Take a short break from debate hysteria and horse race analysis and give a read to a couple of posts by TDS Founding Editor Ruy Teixeira, as he discusses why President Obama should begin focusing on growth as a unifying theme that can solidify his electoral coalition into an enduring force that can enact and implement policy.
At ABC News/Univision, Teixeira explains why Obama’s lead with Latino voters appears even stronger than in 2008, and why the president will need to focus increasingly on growth as a central goal. First on why Obama has such a solid edge with Latinos :
…Immigration, after all, while hugely important to Hispanic voters, is not the only issue that concerns them by any means. Jobs and the economy are also of the highest importance, hardly surprising given the state of today’s economy. Indeed, in the LD tracking poll, 54 percent thought jobs and the economy was the most important issue facing the Latino community, compared to 39 percent who thought it was immigration reform and the DREAM act.
It is this strong concern with the economy that helps explain how Obama could have such an unusually large lead. On question after question on the economy, Obama is favored by very wide margins among Hispanic voters. In the LD poll, voters chose Obama over Romney by 72-20 as the one they have confidence in to improve economic conditions. Similarly, in the Telemundo poll, 58 percent believe Obama is better prepared to create jobs and improve the economy over the next four years, while just 22 percent think Romney is better prepared. And by 76 to nine percent, Latinos see Obama as best able to look out for the middle class.
Latino voters also believe conditions have started to improve on Obama’s watch. In the same poll, by 60 percent to 32 percent they believe the economy is recovering and by 50 percent to 9 percent they think the economy will get better, not worse, over the next twelve months.
However, warns Teixeira, “If Obama is reelected, he will still have to deliver the robust economic growth these voters need to realize their economic aspirations. This may be difficult.” Teixeira cites the low, 1.6 percent, growth rate since 2000 as a daunting challenge Obama must tackle after the election if eh wants to hold Latino support for the Democrats.
After all, explains Teixeira:
Obama may not be offering a specific plan for growth but Romney’s approach strikes many Latino voters as a retread of the policies that tanked the economy to begin with…Given this dynamic, the Obama campaign is likely right that it would lose more than it would gain by specifying a growth plan. But that doesn’t make growth any less necessary–a reality that Obama will have to confront if he is reelected. If he does not figure out a way to ignite growth and keep it going, his Hispanic support will probably erode significantly.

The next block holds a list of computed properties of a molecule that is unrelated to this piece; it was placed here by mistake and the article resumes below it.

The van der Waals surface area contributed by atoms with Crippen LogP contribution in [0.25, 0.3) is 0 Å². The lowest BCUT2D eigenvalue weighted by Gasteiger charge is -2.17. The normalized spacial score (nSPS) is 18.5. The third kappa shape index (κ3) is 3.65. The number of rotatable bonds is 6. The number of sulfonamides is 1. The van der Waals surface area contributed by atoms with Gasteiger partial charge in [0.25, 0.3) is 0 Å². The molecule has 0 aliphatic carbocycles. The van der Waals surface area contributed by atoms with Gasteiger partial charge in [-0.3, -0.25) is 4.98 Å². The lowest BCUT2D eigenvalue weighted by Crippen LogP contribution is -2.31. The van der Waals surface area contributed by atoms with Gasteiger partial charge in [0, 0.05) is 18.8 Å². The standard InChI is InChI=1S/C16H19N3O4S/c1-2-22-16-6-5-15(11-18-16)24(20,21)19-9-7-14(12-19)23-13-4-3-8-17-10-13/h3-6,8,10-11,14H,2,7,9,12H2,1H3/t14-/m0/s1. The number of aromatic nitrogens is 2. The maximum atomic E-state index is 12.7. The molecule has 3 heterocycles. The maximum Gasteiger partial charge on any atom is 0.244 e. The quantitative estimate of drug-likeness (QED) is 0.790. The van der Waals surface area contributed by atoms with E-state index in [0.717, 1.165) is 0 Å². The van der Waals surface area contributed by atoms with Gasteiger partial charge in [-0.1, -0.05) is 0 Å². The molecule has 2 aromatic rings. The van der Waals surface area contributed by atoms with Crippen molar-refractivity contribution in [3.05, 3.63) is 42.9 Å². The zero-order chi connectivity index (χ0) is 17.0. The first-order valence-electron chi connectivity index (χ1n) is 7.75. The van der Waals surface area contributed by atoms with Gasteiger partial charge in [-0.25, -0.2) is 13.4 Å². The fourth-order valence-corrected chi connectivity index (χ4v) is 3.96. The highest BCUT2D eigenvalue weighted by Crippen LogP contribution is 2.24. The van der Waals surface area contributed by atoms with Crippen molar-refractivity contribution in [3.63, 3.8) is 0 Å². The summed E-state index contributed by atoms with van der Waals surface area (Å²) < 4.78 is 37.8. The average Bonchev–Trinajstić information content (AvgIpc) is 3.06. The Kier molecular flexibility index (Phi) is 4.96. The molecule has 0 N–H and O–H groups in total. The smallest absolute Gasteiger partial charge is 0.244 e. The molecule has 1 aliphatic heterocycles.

Thus, concludes Teixeira, “A second Obama administration would therefore be well advised to make economic growth its number one priority from the moment of his inauguration.” Teixeira echoes some of this argument more broadly in his New Republic post, “The Obama Coalition is Still Alive–But For How Long?” and adds:
What is holding this coalition together? The crucial factor isn’t anything that Obama has done over the past four years–though he does have some major accomplishments to his name–but rather how appalling the other side is from the perspective of the Obama coalition. From Romney’s clueless rich guy persona to his embrace of hardline GOP positions on immigration, gay marriage and abortion to his adoption of Ayn Randian rhetoric that demonizes 47 percent of the population to budgetary policies that would eviscerate social spending and voucherize Medicare while cutting taxes for the wealthy, there is something in the Romney campaign to offend nearly everyone in the Obama coalition…It is likely, though not certain, that this view of Romney and the GOP will hold long enough to get Obama re-elected despite Romney’s bold attempts at re-invention.
After the election, however, Teixeira sees economic growth as the remedy and the problem, noting “Assuming Obama does get re-elected, he will have to confront this problem. The good news for him is that there is a simple answer: economic growth and plenty of it. The bad news is that Obama doesn’t yet seem inclined to focus on achieving it.”
Teixeira credits Obama with some solid initiatives and actions to spur growth, including the stimulus a a “down payment.” But again, Teixeira acknowledges, “It’s politically difficult to put forward such specifics in a campaign context” and “the Obama campaign is probably right that it would lose more than it would gain by specifying a growth plan.”
Teixeira advises the President to resist the siren calls of deficit panic and modest stimulus and embrace instead a bolder vision for economic growth in his second term — “to make growth its number one priority from the moment of his second inauguration.” Above all, concludes Teixeira, a central commitment to vigorous growth is the key to building a lasting pro-Democratic coalition for the future.